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4.0

IDENTIFICATION AND PROTECTION OF SIGNIFICANT VIEWS ASSOCIATED WITH QUEEN’S PARK AND THE ONTARIO LEGISLATIVE ASSEMBLY BUILDING Introduction

4.1

The following chapter culminates in the identification of the significant views that contribute to the cultural heritage value of the Queen’s Park cultural heritage landscape and presents a general scope of protection for these particular views. A view plane consists of six components: a view point, a view subject, foreground area of the view, background area of the view, lateral-foreground areas, and lateralbackground areas. Significant views have been identified based on the extent to which they support and enhance the overall site’s cultural heritage value and which if left unprotected, could permit developments that would compromise the heritage integrity of the overall site. The study team developed a specific approach and methodology for identifying, assessing impacts to, and protecting significant view planes associated with the Queen’s Park cultural heritage landscape. This approach conceptualizes view planes as a type of heritage attribute which has the potential to contribute to a cultural heritage resource’s cultural heritage value. Conceptualizing views planes in this way necessitates that a resource’s cultural heritage value must first be established, from which its heritage attributes, or significant view planes, can be identified. This approach roots the significance of a view plane in a cultural heritage resource’s identified heritage values. Section 4.2 synthesizes previously conducted planning and heritage management studies that have addressed the cultural heritage significance of Queen’s Park and/or identified particular views that warrant protection. Section 4.3 then illustrates views of site stakeholders interested in preserving the site’s significant views. Section 4.4 then provides a proposed statement of significance for the Queen’s Park cultural heritage landscape. This document clearly articulates the full range of cultural heritage values present on the site. Section 4.4 applies the methodology proposed in Section 3.5. This section draws on information provided in previous sections and identifies specific views and view planes which express the heritage values of the Queen’s Park cultural heritage landscape and which should be fully protected. 4.2 Review of Background Studies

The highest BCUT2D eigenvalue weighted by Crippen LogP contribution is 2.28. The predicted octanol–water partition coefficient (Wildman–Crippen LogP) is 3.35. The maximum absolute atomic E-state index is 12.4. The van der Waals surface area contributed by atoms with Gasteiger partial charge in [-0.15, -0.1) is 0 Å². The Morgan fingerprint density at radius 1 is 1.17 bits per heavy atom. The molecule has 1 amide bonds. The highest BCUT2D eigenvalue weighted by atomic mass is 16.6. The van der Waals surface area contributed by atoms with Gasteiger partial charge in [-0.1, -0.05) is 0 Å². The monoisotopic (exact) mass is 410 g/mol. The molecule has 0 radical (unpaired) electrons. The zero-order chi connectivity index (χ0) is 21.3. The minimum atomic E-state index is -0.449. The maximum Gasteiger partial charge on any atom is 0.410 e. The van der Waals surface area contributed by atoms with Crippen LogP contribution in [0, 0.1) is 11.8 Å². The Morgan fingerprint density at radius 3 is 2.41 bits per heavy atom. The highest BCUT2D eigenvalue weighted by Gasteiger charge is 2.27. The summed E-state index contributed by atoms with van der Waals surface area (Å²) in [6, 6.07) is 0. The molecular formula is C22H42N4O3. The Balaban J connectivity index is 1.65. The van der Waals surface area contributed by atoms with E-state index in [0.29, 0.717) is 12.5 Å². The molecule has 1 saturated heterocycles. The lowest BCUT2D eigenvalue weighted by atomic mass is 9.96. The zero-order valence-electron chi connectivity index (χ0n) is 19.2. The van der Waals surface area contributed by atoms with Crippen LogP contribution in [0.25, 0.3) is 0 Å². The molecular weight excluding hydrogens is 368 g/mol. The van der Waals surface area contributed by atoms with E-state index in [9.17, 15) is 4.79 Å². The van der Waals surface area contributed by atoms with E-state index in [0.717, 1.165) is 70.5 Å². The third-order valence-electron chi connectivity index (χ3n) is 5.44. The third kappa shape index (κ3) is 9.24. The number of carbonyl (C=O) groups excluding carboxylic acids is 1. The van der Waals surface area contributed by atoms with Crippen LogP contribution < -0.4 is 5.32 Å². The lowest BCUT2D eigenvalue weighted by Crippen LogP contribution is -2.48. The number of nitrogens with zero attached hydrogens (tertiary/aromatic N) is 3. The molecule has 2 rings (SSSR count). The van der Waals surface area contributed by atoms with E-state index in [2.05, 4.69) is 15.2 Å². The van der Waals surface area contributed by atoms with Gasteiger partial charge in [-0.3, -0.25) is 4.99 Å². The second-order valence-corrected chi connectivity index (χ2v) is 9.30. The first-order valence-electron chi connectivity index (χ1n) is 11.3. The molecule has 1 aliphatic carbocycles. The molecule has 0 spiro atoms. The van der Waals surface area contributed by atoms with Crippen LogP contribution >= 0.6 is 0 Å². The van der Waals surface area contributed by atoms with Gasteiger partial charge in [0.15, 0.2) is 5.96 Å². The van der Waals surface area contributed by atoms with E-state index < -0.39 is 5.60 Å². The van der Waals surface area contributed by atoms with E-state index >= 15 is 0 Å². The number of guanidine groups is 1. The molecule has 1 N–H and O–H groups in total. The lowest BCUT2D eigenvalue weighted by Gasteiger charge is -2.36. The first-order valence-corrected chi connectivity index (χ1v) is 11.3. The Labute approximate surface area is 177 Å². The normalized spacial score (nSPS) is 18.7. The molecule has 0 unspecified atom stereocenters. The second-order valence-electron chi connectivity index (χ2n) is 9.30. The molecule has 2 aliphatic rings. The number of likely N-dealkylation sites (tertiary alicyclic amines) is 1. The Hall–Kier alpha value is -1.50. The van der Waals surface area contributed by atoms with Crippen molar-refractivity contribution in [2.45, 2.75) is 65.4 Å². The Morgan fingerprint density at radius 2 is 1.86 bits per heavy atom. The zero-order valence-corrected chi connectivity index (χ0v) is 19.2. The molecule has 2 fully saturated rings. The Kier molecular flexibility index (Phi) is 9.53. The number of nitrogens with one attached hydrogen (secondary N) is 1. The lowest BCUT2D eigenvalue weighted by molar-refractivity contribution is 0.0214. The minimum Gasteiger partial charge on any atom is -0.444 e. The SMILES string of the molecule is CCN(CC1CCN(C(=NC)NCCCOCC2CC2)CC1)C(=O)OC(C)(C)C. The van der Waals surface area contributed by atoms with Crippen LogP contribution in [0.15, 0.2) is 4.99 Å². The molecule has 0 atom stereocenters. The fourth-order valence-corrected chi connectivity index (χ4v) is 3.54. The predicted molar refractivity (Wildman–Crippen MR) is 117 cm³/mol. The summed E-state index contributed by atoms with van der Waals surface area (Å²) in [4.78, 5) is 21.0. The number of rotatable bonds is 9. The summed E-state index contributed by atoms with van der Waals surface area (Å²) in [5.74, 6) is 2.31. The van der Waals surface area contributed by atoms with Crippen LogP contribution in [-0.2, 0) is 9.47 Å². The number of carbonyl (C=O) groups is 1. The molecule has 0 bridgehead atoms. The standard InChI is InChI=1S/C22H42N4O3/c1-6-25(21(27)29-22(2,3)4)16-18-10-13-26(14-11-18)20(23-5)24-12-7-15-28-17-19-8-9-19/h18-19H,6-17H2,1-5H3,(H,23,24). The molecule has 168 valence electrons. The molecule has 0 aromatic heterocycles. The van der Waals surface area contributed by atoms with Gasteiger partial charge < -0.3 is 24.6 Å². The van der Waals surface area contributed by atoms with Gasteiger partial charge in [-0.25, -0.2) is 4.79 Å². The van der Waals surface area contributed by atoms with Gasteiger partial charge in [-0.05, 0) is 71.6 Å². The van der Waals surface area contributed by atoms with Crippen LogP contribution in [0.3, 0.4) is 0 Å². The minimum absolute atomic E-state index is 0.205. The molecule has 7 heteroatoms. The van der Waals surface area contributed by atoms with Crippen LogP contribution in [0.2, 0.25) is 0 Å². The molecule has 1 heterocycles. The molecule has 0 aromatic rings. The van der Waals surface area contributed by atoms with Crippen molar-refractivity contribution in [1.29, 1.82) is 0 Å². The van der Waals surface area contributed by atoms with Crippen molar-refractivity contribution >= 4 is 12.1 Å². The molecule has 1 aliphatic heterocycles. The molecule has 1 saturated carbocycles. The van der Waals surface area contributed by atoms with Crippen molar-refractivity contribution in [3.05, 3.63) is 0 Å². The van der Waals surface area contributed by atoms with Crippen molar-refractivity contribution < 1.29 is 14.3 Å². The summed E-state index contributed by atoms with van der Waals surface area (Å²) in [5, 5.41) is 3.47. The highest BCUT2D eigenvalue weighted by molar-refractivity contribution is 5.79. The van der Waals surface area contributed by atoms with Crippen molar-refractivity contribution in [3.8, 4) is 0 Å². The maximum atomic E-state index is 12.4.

4.2.1

Introduction

Numerous studies have examined aspects of the cultural heritage significance of the Queen’s Park cultural heritage landscape. Although none have exclusively addressed conservation of the site’s setting and identification of its significant views, many have acknowledged that these attributes are important elements that contribute to the site’s cultural heritage significance. The following section synthesizes previously conducted studies to identify various views in and out of the site previously recognized as contributing to the site’s overall heritage significance. As part of this review, the following documents have been consulted: • • The Ontario Legislative Assembly Building and Grounds Restoration Master Plan (Julian Smith et al 1991); Heritage Significance Study Whitney Block and Tower, Queen’s Park, Toronto (William N. Greer et al. 1996);

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• • •

University of Toronto Area Background Study and Official Plan Part II (City of Toronto 1997); Queen’s Park Complex: Cultural Landscape Heritage Significance Study (Hough Woodland Naylor Dance Leinster Ltd. et al. 2002); and Cultural Heritage Significance Study: Queen’s Park Complex, Toronto (Commonwealth Historic Resource Management Limited 2005).